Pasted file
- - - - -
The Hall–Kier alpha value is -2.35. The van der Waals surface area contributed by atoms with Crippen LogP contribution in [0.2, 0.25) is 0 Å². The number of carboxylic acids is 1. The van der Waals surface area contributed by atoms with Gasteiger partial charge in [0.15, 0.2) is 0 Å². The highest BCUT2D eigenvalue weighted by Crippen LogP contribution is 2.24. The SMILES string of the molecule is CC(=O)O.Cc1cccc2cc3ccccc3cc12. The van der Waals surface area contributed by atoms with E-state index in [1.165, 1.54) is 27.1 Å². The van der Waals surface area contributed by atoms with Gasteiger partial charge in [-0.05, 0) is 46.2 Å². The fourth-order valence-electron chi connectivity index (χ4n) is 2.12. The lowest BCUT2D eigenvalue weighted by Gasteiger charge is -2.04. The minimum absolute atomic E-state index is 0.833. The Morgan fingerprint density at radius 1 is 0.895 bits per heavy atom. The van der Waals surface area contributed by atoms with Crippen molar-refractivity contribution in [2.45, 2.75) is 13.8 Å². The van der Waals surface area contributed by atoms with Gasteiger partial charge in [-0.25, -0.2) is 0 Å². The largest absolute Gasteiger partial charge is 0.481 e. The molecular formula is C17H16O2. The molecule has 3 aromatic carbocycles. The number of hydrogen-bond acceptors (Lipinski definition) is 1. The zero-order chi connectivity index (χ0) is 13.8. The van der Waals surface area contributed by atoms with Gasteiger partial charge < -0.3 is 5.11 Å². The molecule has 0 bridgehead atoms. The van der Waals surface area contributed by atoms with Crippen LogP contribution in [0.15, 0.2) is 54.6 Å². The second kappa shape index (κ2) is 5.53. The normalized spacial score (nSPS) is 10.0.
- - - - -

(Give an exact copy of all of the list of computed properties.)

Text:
The Hall–Kier alpha value is -2.35. The van der Waals surface area contributed by atoms with Crippen LogP contribution in [0.2, 0.25) is 0 Å². The number of carboxylic acids is 1. The van der Waals surface area contributed by atoms with Gasteiger partial charge in [0.15, 0.2) is 0 Å². The highest BCUT2D eigenvalue weighted by Crippen LogP contribution is 2.24. The SMILES string of the molecule is CC(=O)O.Cc1cccc2cc3ccccc3cc12. The van der Waals surface area contributed by atoms with E-state index in [1.165, 1.54) is 27.1 Å². The van der Waals surface area contributed by atoms with Gasteiger partial charge in [-0.05, 0) is 46.2 Å². The fourth-order valence-electron chi connectivity index (χ4n) is 2.12. The lowest BCUT2D eigenvalue weighted by Gasteiger charge is -2.04. The minimum absolute atomic E-state index is 0.833. The Morgan fingerprint density at radius 1 is 0.895 bits per heavy atom. The van der Waals surface area contributed by atoms with Crippen molar-refractivity contribution in [2.45, 2.75) is 13.8 Å². The van der Waals surface area contributed by atoms with Gasteiger partial charge in [-0.25, -0.2) is 0 Å². The largest absolute Gasteiger partial charge is 0.481 e. The molecular formula is C17H16O2. The molecule has 3 aromatic carbocycles. The number of hydrogen-bond acceptors (Lipinski definition) is 1. The zero-order chi connectivity index (χ0) is 13.8. The van der Waals surface area contributed by atoms with Gasteiger partial charge < -0.3 is 5.11 Å². The molecule has 0 bridgehead atoms. The van der Waals surface area contributed by atoms with Crippen LogP contribution in [0.15, 0.2) is 54.6 Å². The second kappa shape index (κ2) is 5.53. The normalized spacial score (nSPS) is 10.0.